At some point in our lives, acne has become a major bother and for some, acne breakouts can have lasting effects in the form of acne scars. The prominent buzz for acne scar removal is laser treatments. While lasers have shown tremendous effectiveness on acne removal and a lot of dermatological studies have backed them up, this question still remains:
Do you really need laser treatment for acne scar removal?
Before jumping into the laser for acne scar removal craze, it is first proper to understand the different types of acne scars that can develop on the face. Yes, you read it right! There are different types of acne scars and most of the time, a mix of these acne scar types can appear on the different parts of your face.
How do acne scars form?
When the acne heals, the skin on the affected area repairs itself. However, during the healing process, the skin does not produce enough collagen and the repaired skin layer is not as flawless as the natural skin. This can leave behind depressions of varying depths on the skin surface. Sometimes the opposite can happen where the skin can overproduce collagen in an attempt to repair the damaged skin tissues forming elevated acne scars.
Types of Acne Scars
1. Rolling Scars
Characterized by extensive depressions with sloping edges that appear to be “rolling” on the skin surface. This type of acne scarring usually reaches the deep layers of the skin tissues called the superficial muscular aponeurotic system (SMAS).
2. Ice Pick Scars
As the name suggests, ice pick scars look like deep, narrow, pitted scars that make the skin look like it has been pierced by an ice pick. Given that these scars are very deep and narrow, doctors say that it is one of the toughest acne to treat and may take several treatment sessions to observe significant improvements.
3. Boxcar Scars
These scars have a characteristic broad depression and appear “boxier” in shape, hence the name. Like rolling and ice pick scars, boxcar scars are a result of too little production of collagen during acne wound healing. These scars can also be deep-rooted in the deeper skin tissue layers or SMAS.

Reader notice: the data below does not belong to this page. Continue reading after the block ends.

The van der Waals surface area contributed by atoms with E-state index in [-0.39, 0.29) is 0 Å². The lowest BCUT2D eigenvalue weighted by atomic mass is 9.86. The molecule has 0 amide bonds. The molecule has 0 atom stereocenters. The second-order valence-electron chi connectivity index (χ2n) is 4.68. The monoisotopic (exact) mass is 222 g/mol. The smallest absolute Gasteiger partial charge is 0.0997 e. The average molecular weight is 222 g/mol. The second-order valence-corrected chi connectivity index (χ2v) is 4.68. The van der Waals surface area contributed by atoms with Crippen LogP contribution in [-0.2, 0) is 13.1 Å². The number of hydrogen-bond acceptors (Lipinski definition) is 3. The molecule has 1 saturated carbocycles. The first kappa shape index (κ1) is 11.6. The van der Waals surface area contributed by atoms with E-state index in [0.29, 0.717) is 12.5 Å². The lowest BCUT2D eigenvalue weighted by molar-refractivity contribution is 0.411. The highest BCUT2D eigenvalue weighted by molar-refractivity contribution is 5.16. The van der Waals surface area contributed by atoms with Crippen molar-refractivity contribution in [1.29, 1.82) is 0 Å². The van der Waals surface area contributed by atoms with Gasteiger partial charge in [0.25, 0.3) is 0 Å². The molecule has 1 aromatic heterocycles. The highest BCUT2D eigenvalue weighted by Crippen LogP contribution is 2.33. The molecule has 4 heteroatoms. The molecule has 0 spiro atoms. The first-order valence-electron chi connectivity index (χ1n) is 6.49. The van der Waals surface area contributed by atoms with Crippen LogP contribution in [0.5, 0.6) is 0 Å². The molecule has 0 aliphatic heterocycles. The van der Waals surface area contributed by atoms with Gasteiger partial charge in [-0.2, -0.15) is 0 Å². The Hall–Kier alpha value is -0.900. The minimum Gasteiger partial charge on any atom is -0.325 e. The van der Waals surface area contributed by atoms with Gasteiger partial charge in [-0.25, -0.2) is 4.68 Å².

4. Hypertrophic or Keloid Scars
These are elevated bumps on the skin as a result of the overproduction of collagen during the acne healing process. This excessive collagen settles on the spot where the acne inflammation has been.
5. Papular Scars
These are soft, elevated scars that resemble the color of the natural skin and usually appear on the chin. When the elastin fibers and dermal tissues around the hair follicles become damaged due to acne, popular scars are formed.
6. Post Inflammatory Erythema (PIE)
Following an inflammation from acne, localized redness can be observed on the acne spot and these are called post-inflammatory erythema and can oftentimes lead to acne scarring.
Do I really need a laser for acne scar removal?
The most established laser for acne scar removal is the fractional laser treatment is used technology. It works by creating a ’fraction’ of the skin with uneven skin texture (depressions and elevations) by stimulating the skin’s natural healing process. The most common fractional lasers used for acne scar removal are:
- Fractional CO2 Laser (ablative)
- Non-ablative Fractional Erbium Glass